The Birthplace of Boogie Woogie, will be featured on National Public Radio’s “All Things Considered" says Nancy Barr Canson. "The program will be broadcast on NPR stations across the nation, and locally on 89.9 FM, Red River Radio."
And here it is online.
Shreveport Blog's response to the news:
We congratulate the numerous people in Marshall - the Cansons and John Tennison have won public plaudits - who have developed this media signature for a charming East Texas town. It takes a lot of work to produce an institutionalized brand like The Birthplace of Boogie Woogie and to keep it rolling.
Shreveporters should take note of this success in Marshall and do our best to imitate it. At the least, Shreveport should emphasize links to the landmark events in Marshall. Since both towns are on I-20, there would be a natural connection for visitors who love Americana and music.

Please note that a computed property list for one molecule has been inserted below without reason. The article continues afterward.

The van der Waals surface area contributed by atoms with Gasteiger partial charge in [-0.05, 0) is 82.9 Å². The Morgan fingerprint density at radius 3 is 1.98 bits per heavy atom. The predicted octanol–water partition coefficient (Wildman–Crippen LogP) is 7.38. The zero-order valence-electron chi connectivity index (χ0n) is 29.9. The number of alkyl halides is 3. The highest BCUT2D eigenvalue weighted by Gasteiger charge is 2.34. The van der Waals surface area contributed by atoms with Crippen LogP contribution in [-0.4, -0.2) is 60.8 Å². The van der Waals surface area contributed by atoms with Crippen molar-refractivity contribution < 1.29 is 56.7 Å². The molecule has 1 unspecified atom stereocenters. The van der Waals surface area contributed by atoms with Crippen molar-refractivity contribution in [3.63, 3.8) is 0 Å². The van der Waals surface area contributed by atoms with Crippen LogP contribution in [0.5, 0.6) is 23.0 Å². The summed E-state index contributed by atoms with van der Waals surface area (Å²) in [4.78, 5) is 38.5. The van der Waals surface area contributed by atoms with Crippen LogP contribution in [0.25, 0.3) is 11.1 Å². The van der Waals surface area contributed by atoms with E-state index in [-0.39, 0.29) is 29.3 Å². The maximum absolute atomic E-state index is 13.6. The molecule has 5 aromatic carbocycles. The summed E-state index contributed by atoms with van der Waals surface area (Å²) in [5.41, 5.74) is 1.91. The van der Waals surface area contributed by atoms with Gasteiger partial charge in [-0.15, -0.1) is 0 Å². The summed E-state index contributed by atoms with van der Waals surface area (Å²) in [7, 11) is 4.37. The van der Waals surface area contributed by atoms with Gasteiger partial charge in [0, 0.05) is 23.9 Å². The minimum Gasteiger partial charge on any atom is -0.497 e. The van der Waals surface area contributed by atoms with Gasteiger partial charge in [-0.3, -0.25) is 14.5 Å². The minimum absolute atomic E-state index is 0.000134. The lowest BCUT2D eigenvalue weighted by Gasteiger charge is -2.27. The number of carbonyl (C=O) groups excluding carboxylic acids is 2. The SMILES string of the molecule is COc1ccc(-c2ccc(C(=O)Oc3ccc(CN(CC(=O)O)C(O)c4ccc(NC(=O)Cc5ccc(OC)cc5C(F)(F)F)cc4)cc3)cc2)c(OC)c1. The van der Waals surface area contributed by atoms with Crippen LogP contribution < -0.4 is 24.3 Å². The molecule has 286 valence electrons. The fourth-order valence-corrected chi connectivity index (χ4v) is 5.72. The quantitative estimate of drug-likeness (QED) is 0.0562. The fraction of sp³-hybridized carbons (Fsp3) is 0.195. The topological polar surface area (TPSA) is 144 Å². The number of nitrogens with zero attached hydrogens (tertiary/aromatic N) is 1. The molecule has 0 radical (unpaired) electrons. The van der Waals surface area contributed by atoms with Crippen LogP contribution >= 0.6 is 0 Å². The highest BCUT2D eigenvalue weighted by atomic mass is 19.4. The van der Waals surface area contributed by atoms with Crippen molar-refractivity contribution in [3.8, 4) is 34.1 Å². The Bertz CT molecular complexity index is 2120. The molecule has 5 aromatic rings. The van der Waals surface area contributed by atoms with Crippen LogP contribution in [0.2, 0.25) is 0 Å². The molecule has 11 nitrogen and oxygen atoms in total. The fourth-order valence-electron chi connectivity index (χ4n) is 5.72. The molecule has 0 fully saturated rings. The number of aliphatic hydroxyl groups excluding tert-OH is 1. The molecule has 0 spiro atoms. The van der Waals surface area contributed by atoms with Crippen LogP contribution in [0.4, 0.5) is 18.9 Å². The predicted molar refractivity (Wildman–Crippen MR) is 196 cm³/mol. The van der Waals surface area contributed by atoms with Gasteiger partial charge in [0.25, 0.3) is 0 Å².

In the book A Left Hand Like God, A History of Boogie Woogie Piano, readers will see several references to Shreveport. The connections revolve around the lumber camps developed in this region in the 1890's. In the timber camps black piano-pounders would entertain the mostly-black work force with a bit of melody and a heavy rhythm. Leadbelly often said he developed his guitar technique by listening to boogie-woogie pianists on Fannin St.
One way for Shreveport to exploit the connection would be to develop a Boogie Woogie Piano Place. I envision a downtown storefront with an animated display offering a lively, musical 5-minute history session.
I believe the display could be automated, too.
Such a center would connect with 3 important Shreveport-Bossier tourism themes: African-American culture, America's Musical Roots and the - yet to developed - Timber Rush.
If you like the idea, send your thoughts and encouragements to email@example.com.